FIG. 2 is a diagram showing interconnected elements according to a second exemplary embodiment of the invention.
According to the second exemplary embodiment, the TDD transitive includes a POTS adapter 34 adapted to interface with the PSTN 28 via a telephone set 36 having a handset. Also shown in FIG. 2 is a laptop computer 38 to which the sound card 22 interfaces. Implementations of the sound card 22, besides built-in variants, include feature expansion cards such as PCMCIA and the like. In interfacing with the laptop computer 38, the sound card 22 can be removably connected via to the data bus 24 such as a PCMCIA bus. Other sound card variants adapted to interface with a laptop exist including printer port connectable variants.
All sound card variants represent a subset of sound processors and in particular a subset of sound processors adapted to interface with a computing system.
FIG. 3 is a diagram showing interconnected elements according to a third exemplary embodiment of the invention.
According to the third embodiment of the invention, the TDD transitive includes a sound processor 38 adapted to interface directly to the PSTN 28 via a local loop 30 and to a computing system such as a Remote Access Server (RAS)/Dial-up Access Server (DAS) 40 via the data bus 24.
Remote Access Servers/Dial-up Access Servers are typically used in environments such as a call center or in a large enterprise. In such environments, the TDD transceivers are shared between a plurality of computing systems (not shown) addressable from the RAS/DAS 40. Typically a plurality of TDD transceivers such as 38 interface with the RAS/DAS 40 either individually via data bus interfaces as shown at 24 or a shared such interface. The TDD transceivers 38 for use with the RAS/DAS 40 include discrete multiple feature expansion cards or a single feature expansion card having multiple integrated sound processors. In this environment and dependent on a particular combination of sound processors, the interface with the PSTN 28 can either include individual local loops one for each sound processor or at least one telephone trunk (not shown).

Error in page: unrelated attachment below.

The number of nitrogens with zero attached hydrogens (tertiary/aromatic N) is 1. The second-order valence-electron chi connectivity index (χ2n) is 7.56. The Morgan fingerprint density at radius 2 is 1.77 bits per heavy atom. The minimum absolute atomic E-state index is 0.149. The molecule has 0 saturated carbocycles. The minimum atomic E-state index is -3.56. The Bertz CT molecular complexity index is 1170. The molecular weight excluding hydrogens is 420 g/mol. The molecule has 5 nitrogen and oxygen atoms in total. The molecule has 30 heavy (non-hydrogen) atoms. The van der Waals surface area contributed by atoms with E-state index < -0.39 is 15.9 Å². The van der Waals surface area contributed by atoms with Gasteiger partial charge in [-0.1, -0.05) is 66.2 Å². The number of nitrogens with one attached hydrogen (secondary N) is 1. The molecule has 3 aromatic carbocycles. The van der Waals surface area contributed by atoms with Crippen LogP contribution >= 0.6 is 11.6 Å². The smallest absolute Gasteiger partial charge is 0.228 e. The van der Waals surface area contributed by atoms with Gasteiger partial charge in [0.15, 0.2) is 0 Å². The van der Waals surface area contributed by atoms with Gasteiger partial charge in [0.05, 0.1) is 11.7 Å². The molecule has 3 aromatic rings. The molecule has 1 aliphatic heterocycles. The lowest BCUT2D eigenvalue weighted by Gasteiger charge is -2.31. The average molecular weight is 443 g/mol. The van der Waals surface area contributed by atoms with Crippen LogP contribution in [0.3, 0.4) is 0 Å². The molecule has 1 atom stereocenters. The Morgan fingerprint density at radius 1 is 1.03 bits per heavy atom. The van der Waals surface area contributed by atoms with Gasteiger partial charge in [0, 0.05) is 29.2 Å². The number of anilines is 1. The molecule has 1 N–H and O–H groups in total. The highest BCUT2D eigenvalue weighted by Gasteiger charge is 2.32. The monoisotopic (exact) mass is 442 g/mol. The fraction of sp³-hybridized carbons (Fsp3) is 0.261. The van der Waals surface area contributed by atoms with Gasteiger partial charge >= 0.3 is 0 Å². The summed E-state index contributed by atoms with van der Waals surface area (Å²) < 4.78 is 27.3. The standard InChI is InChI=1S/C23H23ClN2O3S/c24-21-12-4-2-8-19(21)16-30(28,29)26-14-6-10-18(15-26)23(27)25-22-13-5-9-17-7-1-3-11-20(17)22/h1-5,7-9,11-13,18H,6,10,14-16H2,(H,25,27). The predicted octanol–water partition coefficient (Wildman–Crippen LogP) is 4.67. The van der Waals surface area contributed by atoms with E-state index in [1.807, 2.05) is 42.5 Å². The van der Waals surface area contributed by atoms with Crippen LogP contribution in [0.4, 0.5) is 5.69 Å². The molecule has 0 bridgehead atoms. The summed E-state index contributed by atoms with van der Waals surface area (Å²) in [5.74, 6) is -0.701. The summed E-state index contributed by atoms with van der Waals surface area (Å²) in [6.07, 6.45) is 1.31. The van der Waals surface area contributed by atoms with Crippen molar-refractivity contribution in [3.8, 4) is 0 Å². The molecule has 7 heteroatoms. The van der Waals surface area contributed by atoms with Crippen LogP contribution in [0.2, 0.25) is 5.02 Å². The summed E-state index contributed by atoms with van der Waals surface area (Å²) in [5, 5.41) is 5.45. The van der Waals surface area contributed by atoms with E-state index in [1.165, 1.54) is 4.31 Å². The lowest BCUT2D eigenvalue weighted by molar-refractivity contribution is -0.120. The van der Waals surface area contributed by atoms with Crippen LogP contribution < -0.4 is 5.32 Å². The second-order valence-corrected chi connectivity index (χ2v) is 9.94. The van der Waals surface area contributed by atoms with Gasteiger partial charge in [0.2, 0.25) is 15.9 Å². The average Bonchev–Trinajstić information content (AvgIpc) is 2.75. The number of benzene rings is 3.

FIG. 4 is a diagram showing a detail according to the third exemplary embodiment of the invention. As mentioned with respect to FIG. 3 the TDD transitive sound processor 38 of a discrete feature expansion card interfaces directly with a local loop via a POTS connector 42. The multiple integrated sound processors variant (not shown) can also have a POTS connector for each individual sound processor on the feature expansion card; typically such feature expansion card would interface with a telephone trunk via a trunk adapter (not shown). The data bus interface 24 is also schematically shown as having multiple lines.
Implementations of sound processors for interfacing with computing systems typically draw power from the data bus 24 which typically operates at or bellow 5 V although 12 V power feeds on the data bus 24 are commonly provided. An audio signal conditioning component may be necessary as a means of matching dynamic ranges of audio signals transferred over the local loop and the dynamic range of the sound processor. Alternatively the sound processor may draw operating power from the local loop, as provided from a central office to which local loop connects, in which case the sound processor can operate at local loop voltages requiring voltage conversion only at the interface with the data bus 24.
FIG. 5 is a diagram showing another detail according to the third exemplary embodiment of the invention.
A TDD transitive sound processor 44 includes an audio signal conditioning component 44 connected to the POTS connector 42. Optionally the sound processor 44 includes audio IN and audio OUT connectors.
FIG. 6 is a diagram showing a detail according to the first and second exemplary embodiments of the invention. As mentioned above all sound card variants represent a subset of sound processors and in particular a subset of sound processors adapted to interface with a computing system. The sound card 22 is shown to include a sound processor 50. In processing sound, the sound card 22 is provided with audio connectors and in particular with an audio IN connector 52 and an audio OUT connector 54. The audio connectors 52 and 54 are used to receive audio cables 32.
Typically a sound card is not adapted to interface directly to a local loop in which cage the POTS adapter 26 or 34 is used.
FIG. 7 is a diagram showing a detail according to the first exemplary embodiment of the invention. The POTS adapter 26 has a POTS connector 56 for receiving a local loop connected to an audio signal conditioning component 58. The audio signal conditioning component 58 is adapted to match dynamic ranges between the sound card 22 and the local loop, match line impedances and/or in general protect the sound card 22 from high currents on the local loop. In operation, the POTS adapter 26 may draw operating power from the local loop or externally via a power connector 60. The POTS adapter 26 exchanges audio signals with sound card 22 via an audio OUT connector 62 and an audio IN connector 64 to which the audio cables 32 connect.